Falloposcopy by Gary Berger, M.D.


By Gary S. Berger, M.D.

For millions of women with tubal infertility, the recent introduction of falloposcopy in the US is good news. For the first time, internal examination of the fallopian tube allows assessing tubal health and disease to permit optimal treatment.

What is falloposcopy?

Falloposcopy is the visual examination of the inside of the fallopian tube. This procedure involves inserting a tiny flexible catheter through the cervical canal and uterine cavity into the fallopian tube. An even smaller (0.5-millimeter) flexible fiber optic endoscope is threaded through the catheter into the fallopian tube. The inside of the tube can then be thoroughly examined on a TV monitor via a camera attached to the outer end of the falloposcope.

Video of normal fallopian tubes

Video of abnormal fallpian tubes (These are large video files — 9 megs and 6 megs.)

What are the benefits of falloposcopy?

Abnormalities of the tube, including obstruction, scar formation, and damage to the inner lining can be identified. As soon as abnormalities are identified, the doctor can repair the tubes at the same time if that is the best method of treatment. If tubal damage is too severe to repair surgically, then In Vitro fertilization (IVF) will be the recommended treatment. In many cases, the tubes can be repaired through outpatient microsurgical techniques.

How long does the procedure take?

Falloposcopy takes between 30-45 minutes to perform. If followed by tubal reconstructive surgery, the total operating time is 1½ to 2 hours.

What type of anesthesia will be used?

Falloposcopy can be performed with local anesthesia or with intravenous sedation. When combined with reparative tubal surgery, general anesthesia is used.

What are the risks of falloposcopy?

General risks of any invasive diagnostic procedure include the possibility of infection or bleeding. The risk of infection is avoided by first obtaining bacterial cervical cultures and treating any possible infectious microorganisms with appropriate antibiotics before falloposcopy is performed. Perforation of the fallopian tube can occur, although this is uncommon and generally does no harm. In rare cases, bleeding at the perforation side may require laparoscopic treatment.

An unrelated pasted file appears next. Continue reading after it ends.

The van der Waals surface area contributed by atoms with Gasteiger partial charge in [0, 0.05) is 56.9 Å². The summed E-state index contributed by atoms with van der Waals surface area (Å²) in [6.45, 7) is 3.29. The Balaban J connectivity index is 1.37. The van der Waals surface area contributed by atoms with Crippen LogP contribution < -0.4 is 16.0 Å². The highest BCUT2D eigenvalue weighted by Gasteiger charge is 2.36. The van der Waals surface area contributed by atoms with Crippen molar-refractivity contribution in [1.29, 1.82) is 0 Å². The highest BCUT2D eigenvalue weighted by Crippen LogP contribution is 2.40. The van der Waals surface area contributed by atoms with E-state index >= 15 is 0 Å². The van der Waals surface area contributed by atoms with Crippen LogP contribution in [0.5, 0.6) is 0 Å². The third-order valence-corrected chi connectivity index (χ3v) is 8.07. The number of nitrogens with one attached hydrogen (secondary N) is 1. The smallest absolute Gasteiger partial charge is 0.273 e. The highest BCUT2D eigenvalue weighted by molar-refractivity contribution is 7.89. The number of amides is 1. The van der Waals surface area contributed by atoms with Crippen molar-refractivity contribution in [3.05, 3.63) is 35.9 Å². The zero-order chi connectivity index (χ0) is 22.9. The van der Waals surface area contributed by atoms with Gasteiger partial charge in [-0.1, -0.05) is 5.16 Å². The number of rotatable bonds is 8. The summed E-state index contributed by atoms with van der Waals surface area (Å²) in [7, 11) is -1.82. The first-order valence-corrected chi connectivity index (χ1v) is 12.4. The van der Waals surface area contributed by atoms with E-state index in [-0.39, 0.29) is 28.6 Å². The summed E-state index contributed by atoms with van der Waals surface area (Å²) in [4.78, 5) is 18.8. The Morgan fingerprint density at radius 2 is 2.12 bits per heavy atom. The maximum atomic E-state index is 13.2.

Will falloposcopy increase my chances of becoming pregnant?

Falloposcopy is approved for use as a diagnostic procedure. However, it has already been shown to effectively treat some causes of proximal tubal obstruction. By allowing accurate diagnosis of intratubal disorders, it permits selection of the best choice of treatment including immediate balloon tuboplasty, outpatient microsurgical repair by laparoscopy or laparotomy, or In Vitro Fertilization. Selecting the optimal method of treatment increases the chances of success in terms of becoming pregnant and subsequent live birth.

If my diagnosis is tubal occlusion, will falloposcopy remove the obstruction?

The forward unfurling balloon at the front of the falloposcope has been shown in clinical trials in Japan to unblock obstructions in the fallopian tube, particularly in the proximal end near the uterus.

When can I resume normal activities after falloposcopy?

Normal activities can be resumed the day following a falloposcopic examination. If reconstructive tubal surgery is performed at the same time, recovery will be longer depending on the nature of the operation.

Does insurance cover this procedure?

As a diagnostic procedure, your insurance carrier may not cover falloposcopic examination. However, falloposcopically directed balloon tuboplasty is covered as a therapeutic procedure by many insurance carriers. Check with your doctor’s office manager for details about the benefits that may be available from your insurance carrier.

How will my doctor decide if falloposcopy is indicated in my situation?

There are a variety of factors that determine whether falloposcopy may be beneficial for you. Your doctor will review your history and test results, including HSG, laparoscopy, or previous laparotomy operative reports, and discuss your findings with you.

See also “Tubal Reversal” fact sheet.

Gary S. Berger, M.D.
Reproductive Surgeon
and Medical Director
Chapel Hill Tubal Reversal Center
109 Conner Drive Suite 2200
Chapel Hill, North Carolina 27514
Tel: (919) 968-4656

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